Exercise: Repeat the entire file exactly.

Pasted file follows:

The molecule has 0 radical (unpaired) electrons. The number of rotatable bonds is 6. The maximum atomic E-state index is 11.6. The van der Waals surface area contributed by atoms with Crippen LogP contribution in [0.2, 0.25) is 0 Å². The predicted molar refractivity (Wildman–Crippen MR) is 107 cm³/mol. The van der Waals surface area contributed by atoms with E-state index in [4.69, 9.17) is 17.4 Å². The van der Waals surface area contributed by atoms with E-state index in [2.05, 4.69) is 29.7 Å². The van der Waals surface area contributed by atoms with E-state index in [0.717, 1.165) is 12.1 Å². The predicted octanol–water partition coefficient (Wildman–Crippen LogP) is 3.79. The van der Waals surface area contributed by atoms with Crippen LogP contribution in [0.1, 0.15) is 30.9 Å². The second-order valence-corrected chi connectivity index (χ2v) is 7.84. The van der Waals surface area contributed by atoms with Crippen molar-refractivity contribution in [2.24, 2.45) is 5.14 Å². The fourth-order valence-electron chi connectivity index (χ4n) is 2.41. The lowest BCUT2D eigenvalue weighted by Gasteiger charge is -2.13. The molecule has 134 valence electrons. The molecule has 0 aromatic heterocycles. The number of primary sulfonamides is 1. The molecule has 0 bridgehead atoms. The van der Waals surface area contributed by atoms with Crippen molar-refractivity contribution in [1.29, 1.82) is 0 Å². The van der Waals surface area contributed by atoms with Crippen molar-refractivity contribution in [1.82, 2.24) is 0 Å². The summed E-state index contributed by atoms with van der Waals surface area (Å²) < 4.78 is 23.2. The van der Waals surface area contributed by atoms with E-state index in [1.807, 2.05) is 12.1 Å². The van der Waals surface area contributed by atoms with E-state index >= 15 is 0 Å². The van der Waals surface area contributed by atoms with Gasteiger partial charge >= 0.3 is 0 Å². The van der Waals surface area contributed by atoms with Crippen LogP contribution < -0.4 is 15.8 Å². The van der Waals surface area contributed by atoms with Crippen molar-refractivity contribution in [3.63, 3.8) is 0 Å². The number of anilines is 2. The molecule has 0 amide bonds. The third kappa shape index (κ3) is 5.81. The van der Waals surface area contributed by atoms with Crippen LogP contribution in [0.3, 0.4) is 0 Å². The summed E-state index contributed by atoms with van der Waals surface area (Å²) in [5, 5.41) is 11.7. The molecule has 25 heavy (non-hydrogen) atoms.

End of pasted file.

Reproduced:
The molecule has 0 radical (unpaired) electrons. The number of rotatable bonds is 6. The maximum atomic E-state index is 11.6. The van der Waals surface area contributed by atoms with Crippen LogP contribution in [0.2, 0.25) is 0 Å². The predicted molar refractivity (Wildman–Crippen MR) is 107 cm³/mol. The van der Waals surface area contributed by atoms with E-state index in [4.69, 9.17) is 17.4 Å². The van der Waals surface area contributed by atoms with E-state index in [2.05, 4.69) is 29.7 Å². The van der Waals surface area contributed by atoms with E-state index in [0.717, 1.165) is 12.1 Å². The predicted octanol–water partition coefficient (Wildman–Crippen LogP) is 3.79. The van der Waals surface area contributed by atoms with Crippen LogP contribution in [0.1, 0.15) is 30.9 Å². The second-order valence-corrected chi connectivity index (χ2v) is 7.84. The van der Waals surface area contributed by atoms with Crippen molar-refractivity contribution in [2.24, 2.45) is 5.14 Å². The fourth-order valence-electron chi connectivity index (χ4n) is 2.41. The lowest BCUT2D eigenvalue weighted by Gasteiger charge is -2.13. The molecule has 134 valence electrons. The molecule has 0 aromatic heterocycles. The number of primary sulfonamides is 1. The molecule has 0 bridgehead atoms. The van der Waals surface area contributed by atoms with Crippen molar-refractivity contribution in [1.29, 1.82) is 0 Å². The van der Waals surface area contributed by atoms with Crippen molar-refractivity contribution in [1.82, 2.24) is 0 Å². The summed E-state index contributed by atoms with van der Waals surface area (Å²) < 4.78 is 23.2. The van der Waals surface area contributed by atoms with E-state index in [1.807, 2.05) is 12.1 Å². The van der Waals surface area contributed by atoms with E-state index >= 15 is 0 Å². The van der Waals surface area contributed by atoms with Gasteiger partial charge >= 0.3 is 0 Å². The van der Waals surface area contributed by atoms with Crippen LogP contribution < -0.4 is 15.8 Å². The van der Waals surface area contributed by atoms with Crippen molar-refractivity contribution in [3.63, 3.8) is 0 Å². The number of anilines is 2. The molecule has 0 amide bonds. The third kappa shape index (κ3) is 5.81. The van der Waals surface area contributed by atoms with Crippen LogP contribution in [0.3, 0.4) is 0 Å². The summed E-state index contributed by atoms with van der Waals surface area (Å²) in [5, 5.41) is 11.7. The molecule has 25 heavy (non-hydrogen) atoms.